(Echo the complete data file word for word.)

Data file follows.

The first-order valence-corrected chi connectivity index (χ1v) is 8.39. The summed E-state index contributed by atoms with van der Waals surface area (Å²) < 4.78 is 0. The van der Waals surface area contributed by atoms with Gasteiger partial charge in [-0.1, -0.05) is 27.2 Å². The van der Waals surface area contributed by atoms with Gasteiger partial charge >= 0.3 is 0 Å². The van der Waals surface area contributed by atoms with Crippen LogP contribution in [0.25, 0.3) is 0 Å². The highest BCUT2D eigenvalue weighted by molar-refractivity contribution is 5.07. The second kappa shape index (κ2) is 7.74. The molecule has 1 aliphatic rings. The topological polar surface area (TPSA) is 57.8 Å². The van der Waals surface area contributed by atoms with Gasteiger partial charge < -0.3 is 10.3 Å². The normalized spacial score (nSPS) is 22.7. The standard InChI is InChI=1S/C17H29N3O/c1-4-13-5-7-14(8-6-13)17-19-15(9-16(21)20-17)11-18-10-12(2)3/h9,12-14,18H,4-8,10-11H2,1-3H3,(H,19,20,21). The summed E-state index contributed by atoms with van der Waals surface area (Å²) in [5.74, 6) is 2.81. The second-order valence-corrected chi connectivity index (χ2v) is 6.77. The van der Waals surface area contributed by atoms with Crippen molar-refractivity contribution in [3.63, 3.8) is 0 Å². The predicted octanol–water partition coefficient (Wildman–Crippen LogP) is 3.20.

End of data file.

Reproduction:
The first-order valence-corrected chi connectivity index (χ1v) is 8.39. The summed E-state index contributed by atoms with van der Waals surface area (Å²) < 4.78 is 0. The van der Waals surface area contributed by atoms with Gasteiger partial charge in [-0.1, -0.05) is 27.2 Å². The van der Waals surface area contributed by atoms with Gasteiger partial charge >= 0.3 is 0 Å². The van der Waals surface area contributed by atoms with Crippen LogP contribution in [0.25, 0.3) is 0 Å². The highest BCUT2D eigenvalue weighted by molar-refractivity contribution is 5.07. The second kappa shape index (κ2) is 7.74. The molecule has 1 aliphatic rings. The topological polar surface area (TPSA) is 57.8 Å². The van der Waals surface area contributed by atoms with Gasteiger partial charge < -0.3 is 10.3 Å². The normalized spacial score (nSPS) is 22.7. The standard InChI is InChI=1S/C17H29N3O/c1-4-13-5-7-14(8-6-13)17-19-15(9-16(21)20-17)11-18-10-12(2)3/h9,12-14,18H,4-8,10-11H2,1-3H3,(H,19,20,21). The summed E-state index contributed by atoms with van der Waals surface area (Å²) in [5.74, 6) is 2.81. The second-order valence-corrected chi connectivity index (χ2v) is 6.77. The van der Waals surface area contributed by atoms with Crippen molar-refractivity contribution in [3.63, 3.8) is 0 Å². The predicted octanol–water partition coefficient (Wildman–Crippen LogP) is 3.20.